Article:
Donor: School fos­ters cre­ativ­ity

School

Austin American-Statesman - - COMMUNITY NEWS - B ‘We have the op­por­tu­nity to cre­ate that new mode of health care that oth­ers will be look­ing to.’ Joel Al­li­son, Ad­di­tional ma­te­rial from the Dal­las Morn­ing News. Con­tact Kirk Laden­dorf at 4453622. Con­tact Jody Ser­rano at 912-2505.

class­rooms for 134 stu­dents in kinder­garten through eighth grade. Schmitt said some class­rooms are over­flow­ing and need more space.

The school has had to be adapt­able: The pi­ano room used to be two clos­ets, and the art room is a ren­o­vated kitchen. An old house on cam­pus holds the mid­dle school class­rooms.

Art teacher Nancy Hoover said things are tight when all the girls get out their easels, but the crunch has not sti­fled stu­dents’ cre­ativ­ity.

“I don’t limit them. If they want to do a paint­ing this size,” she said, point­ing to a large ver­ti­cal can­vas al­most half her height, “I’ll find them a cor­ner to paint it in. It may not be a big cor­ner.”

Dun­can, who has do­nated to the school for

Bay­lor pres­i­dent and CEO which will con­sol­i­date over time. Their med­i­cal staffs will re­main in­de­pen­dent.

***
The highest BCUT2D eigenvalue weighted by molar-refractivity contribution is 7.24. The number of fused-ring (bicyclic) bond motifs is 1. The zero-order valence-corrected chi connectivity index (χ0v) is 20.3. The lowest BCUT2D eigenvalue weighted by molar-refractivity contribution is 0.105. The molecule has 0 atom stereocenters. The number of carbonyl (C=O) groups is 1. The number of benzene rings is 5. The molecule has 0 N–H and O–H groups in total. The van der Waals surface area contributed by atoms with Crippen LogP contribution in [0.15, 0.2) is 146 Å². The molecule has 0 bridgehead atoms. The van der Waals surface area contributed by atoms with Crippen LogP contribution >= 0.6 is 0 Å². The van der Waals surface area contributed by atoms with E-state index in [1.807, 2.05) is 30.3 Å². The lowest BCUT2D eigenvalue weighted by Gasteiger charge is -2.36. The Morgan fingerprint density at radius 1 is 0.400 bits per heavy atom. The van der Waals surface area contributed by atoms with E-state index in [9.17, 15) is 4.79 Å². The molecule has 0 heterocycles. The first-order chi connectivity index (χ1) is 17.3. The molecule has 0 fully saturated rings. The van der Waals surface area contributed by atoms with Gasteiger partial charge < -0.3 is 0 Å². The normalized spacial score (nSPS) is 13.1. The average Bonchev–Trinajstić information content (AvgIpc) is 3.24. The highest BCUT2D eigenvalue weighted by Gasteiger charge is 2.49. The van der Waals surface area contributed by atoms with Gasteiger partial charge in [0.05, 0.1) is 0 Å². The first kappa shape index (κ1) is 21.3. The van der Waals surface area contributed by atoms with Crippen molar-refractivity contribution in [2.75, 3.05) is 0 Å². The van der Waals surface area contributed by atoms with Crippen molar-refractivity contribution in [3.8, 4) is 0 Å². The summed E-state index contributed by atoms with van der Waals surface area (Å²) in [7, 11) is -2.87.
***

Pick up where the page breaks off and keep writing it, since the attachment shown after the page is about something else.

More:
“It’s a his­toric day,” Bay­lor Pres­i­dent and CEO Joel Al­li­son told The Dal­las Morn­ing News.

With the Af­ford­able Care Act and a num­ber of other in­dus­try changes, Al­li­son said, the health care in­dus­try is go­ing through a trans­for­ma­tion.

“We have the op­por­tu­nity to cre­ate that new mode of health care that oth­ers will be look­ing to,” he said.

Al­li­son said the two or­ga­ni­za­tions have been in dis­cus­sions about a pos­si­ble merger for months. He said the new or­ga­ni­za­tion would con­tinue Bay­lor’s cen­tu­ry­long tra­di­tion as a “Chris­tian min­istry of heal­ing.” years, said it is im­por­tant to her be­cause it shaped the per­son her daugh­ter Lily is to­day. Cre­ativ­ity is abun­dant in les­son plans at the school, she said, re­call­ing a time when Lily, who grad­u­ated in 2008, went out to catch but­ter­flies to study their mi­gra­tion pat­terns.

Par­ents will never find a school with ev­ery de­tail they want for their kids, Dun­can said, but the Girls’ School came pretty close.

“Just help­ing it grow and ex­ist is a big deal for me,” she said.

A state district judge has helped a 13-year-old sex­ual abuse vic­tim get an im­mi­grant visa af­ter the lo­cal district at­tor­ney re­fused, the Waco Tri­bune-Her­ald re­ported Fri­day.

The Waco girl was abused by her mother’s boyfriend, who pleaded guilty last year and was sen­tenced to 35 years in prison.

Vic­tims’ ad­vo­cates re­ferred the girl and her mother to Waco at­tor­ney Su­san Nel­son, who pushed for both to be given U-Visas that can be granted to immi- grants who are vic­tims of crimes. But McLen­nan County District At­tor­ney Abel Reyna re­fused the re­quest, say­ing he didn’t want the visas given as “re­wards.”

Nel­son went to Judge Ralph Strother as a last re­sort. Strother agreed to help.

RALPH barrera / amer­i­can-states­man

Many of the class­rooms are built around a breeze­way. The stu­dents keep their be­long­ings and back­packs out­side to avoid clut­ter­ing the small rooms. An old house on cam­pus holds the mid­dle school class­rooms.

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